Media Spending Is Changing

I know it's too early to make predictions for next year, but then again--it's never too early to start making predictions for next year (and beyond, for that matter).

It's obvious that Internet spending is continuing to increase, with some reports stating growth as high as 74 percent year over year, but what about the rest of what I call "digital" media? Digital media, in my mind, goes far beyond that of our current online definition and includes the digital extensions of traditional media. Digital outdoor, digital television and mobile are all extensions of another format--and as dollars increase against these formats, where are the dollars accrued?

According to eMarketer, online media spend will reach 10.1 percent of total budget allocation by 2010. I argue that if you factor in the digital extensions for traditional media (which can also be connected to the Internet) that the aggregate of digital media will come in around 20-25 percent. That's only 3½ years away, but it's a significant increase that I think is very realistic. Every agency is testing new means of reaching the target audience, and every one of these methods is digital and has the capability of being tied to the Internet.



The other media vehicle which is gaining steam is more traditional outdoor. I see outdoor, regardless of any digital components, increasing dramatically, as this is probably one of the two most innovative marketing tools currently being used. I have seen some amazing executions from Nike, Adidas and a number of other brands over the last year, and the impact of these units dramatically increases the effectiveness of these ads. I can't profess to know the numbers, but I'm sure that outdoor is going to see some increases along the lines of 20-25 percent over the next few years.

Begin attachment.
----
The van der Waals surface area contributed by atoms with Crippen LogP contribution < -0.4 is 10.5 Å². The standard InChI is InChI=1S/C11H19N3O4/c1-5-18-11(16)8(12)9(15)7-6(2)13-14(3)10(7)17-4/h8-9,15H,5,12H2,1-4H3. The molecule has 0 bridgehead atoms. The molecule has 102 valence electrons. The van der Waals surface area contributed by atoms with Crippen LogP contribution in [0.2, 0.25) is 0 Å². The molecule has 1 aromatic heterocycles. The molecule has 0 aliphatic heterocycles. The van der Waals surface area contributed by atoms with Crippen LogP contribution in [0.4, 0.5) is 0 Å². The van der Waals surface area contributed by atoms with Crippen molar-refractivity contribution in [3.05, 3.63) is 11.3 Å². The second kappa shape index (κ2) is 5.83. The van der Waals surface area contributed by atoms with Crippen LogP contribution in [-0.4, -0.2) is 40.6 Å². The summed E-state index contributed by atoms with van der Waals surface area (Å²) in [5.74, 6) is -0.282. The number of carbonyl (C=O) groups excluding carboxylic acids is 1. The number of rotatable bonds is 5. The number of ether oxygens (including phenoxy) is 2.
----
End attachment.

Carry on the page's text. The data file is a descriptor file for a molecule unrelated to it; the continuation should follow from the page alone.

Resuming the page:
What about TV, magazines, radio and newspaper? Well, my predictions are that TV, specifically traditional TV, will see a flattening of spend over the next few years, with new dollars being allocated to digital media. Magazines will likely see a continued decrease, at least until digital paper becomes a reality (which appears to be about 10-15 years away). As for radio and newspaper, I'm sad to say they will continue to see a decline in direct proportion to their usage in the key 18- to 34-year-old demographic. These media, as much as I may enjoy them, are not as relevant as they used to be, and really only exist as a means of reminding the audience about the messages they interacted with somewhere else.

I can't predict the numbers, or what the future may hold, but I do believe that overall ad spending is still increasing and that we will find new and even more innovative ways to interact with an audience in the coming years, which leads me to my final question, one that I wanted to pose to all of you. How do we track and record marketing in non-paid vehicles such as communities and social networking? These rarely require spend, but are sometimes more effective than paid placements. I see these growing in significance over the coming years, but I can't say I know how we will measure these as viable portions of the budgets.

What do you think?

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